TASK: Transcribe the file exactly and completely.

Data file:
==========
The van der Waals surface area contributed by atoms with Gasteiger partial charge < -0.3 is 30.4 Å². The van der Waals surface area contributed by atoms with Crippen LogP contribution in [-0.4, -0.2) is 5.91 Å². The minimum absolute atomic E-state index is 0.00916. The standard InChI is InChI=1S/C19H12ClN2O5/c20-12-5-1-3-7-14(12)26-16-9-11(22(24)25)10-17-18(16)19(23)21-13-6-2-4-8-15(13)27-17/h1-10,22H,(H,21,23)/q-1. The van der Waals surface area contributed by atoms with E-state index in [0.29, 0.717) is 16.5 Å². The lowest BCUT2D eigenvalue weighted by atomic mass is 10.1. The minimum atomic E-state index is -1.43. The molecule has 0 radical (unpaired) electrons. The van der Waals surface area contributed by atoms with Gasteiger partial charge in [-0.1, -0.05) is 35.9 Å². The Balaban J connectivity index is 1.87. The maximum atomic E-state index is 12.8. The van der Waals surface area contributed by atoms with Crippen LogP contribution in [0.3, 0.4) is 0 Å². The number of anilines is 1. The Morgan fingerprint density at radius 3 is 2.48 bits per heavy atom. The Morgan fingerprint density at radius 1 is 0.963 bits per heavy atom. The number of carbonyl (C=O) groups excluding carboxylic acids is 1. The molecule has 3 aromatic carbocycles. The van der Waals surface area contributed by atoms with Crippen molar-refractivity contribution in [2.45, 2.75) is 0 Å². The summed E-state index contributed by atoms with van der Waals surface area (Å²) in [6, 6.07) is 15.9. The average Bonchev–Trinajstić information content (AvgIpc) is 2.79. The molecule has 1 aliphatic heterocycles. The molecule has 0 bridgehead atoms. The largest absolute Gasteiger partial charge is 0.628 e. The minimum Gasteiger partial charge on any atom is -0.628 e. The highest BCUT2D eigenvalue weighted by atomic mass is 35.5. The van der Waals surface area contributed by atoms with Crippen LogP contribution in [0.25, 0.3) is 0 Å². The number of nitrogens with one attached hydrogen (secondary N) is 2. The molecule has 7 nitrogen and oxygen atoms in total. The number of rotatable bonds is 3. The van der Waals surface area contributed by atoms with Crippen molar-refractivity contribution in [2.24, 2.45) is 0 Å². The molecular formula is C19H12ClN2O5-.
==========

The van der Waals surface area contributed by atoms with Gasteiger partial charge < -0.3 is 30.4 Å². The van der Waals surface area contributed by atoms with Crippen LogP contribution in [-0.4, -0.2) is 5.91 Å². The minimum absolute atomic E-state index is 0.00916. The standard InChI is InChI=1S/C19H12ClN2O5/c20-12-5-1-3-7-14(12)26-16-9-11(22(24)25)10-17-18(16)19(23)21-13-6-2-4-8-15(13)27-17/h1-10,22H,(H,21,23)/q-1. The van der Waals surface area contributed by atoms with E-state index in [0.29, 0.717) is 16.5 Å². The lowest BCUT2D eigenvalue weighted by atomic mass is 10.1. The minimum atomic E-state index is -1.43. The molecule has 0 radical (unpaired) electrons. The van der Waals surface area contributed by atoms with Gasteiger partial charge in [-0.1, -0.05) is 35.9 Å². The Balaban J connectivity index is 1.87. The maximum atomic E-state index is 12.8. The van der Waals surface area contributed by atoms with Crippen LogP contribution in [0.3, 0.4) is 0 Å². The number of anilines is 1. The Morgan fingerprint density at radius 3 is 2.48 bits per heavy atom. The Morgan fingerprint density at radius 1 is 0.963 bits per heavy atom. The number of carbonyl (C=O) groups excluding carboxylic acids is 1. The molecule has 3 aromatic carbocycles. The van der Waals surface area contributed by atoms with Crippen molar-refractivity contribution in [2.45, 2.75) is 0 Å². The summed E-state index contributed by atoms with van der Waals surface area (Å²) in [6, 6.07) is 15.9. The average Bonchev–Trinajstić information content (AvgIpc) is 2.79. The molecule has 1 aliphatic heterocycles. The molecule has 0 bridgehead atoms. The largest absolute Gasteiger partial charge is 0.628 e. The minimum Gasteiger partial charge on any atom is -0.628 e. The highest BCUT2D eigenvalue weighted by atomic mass is 35.5. The van der Waals surface area contributed by atoms with Crippen LogP contribution in [0.25, 0.3) is 0 Å². The number of nitrogens with one attached hydrogen (secondary N) is 2. The molecule has 7 nitrogen and oxygen atoms in total. The number of rotatable bonds is 3. The van der Waals surface area contributed by atoms with Crippen molar-refractivity contribution in [2.24, 2.45) is 0 Å². The molecular formula is C19H12ClN2O5-.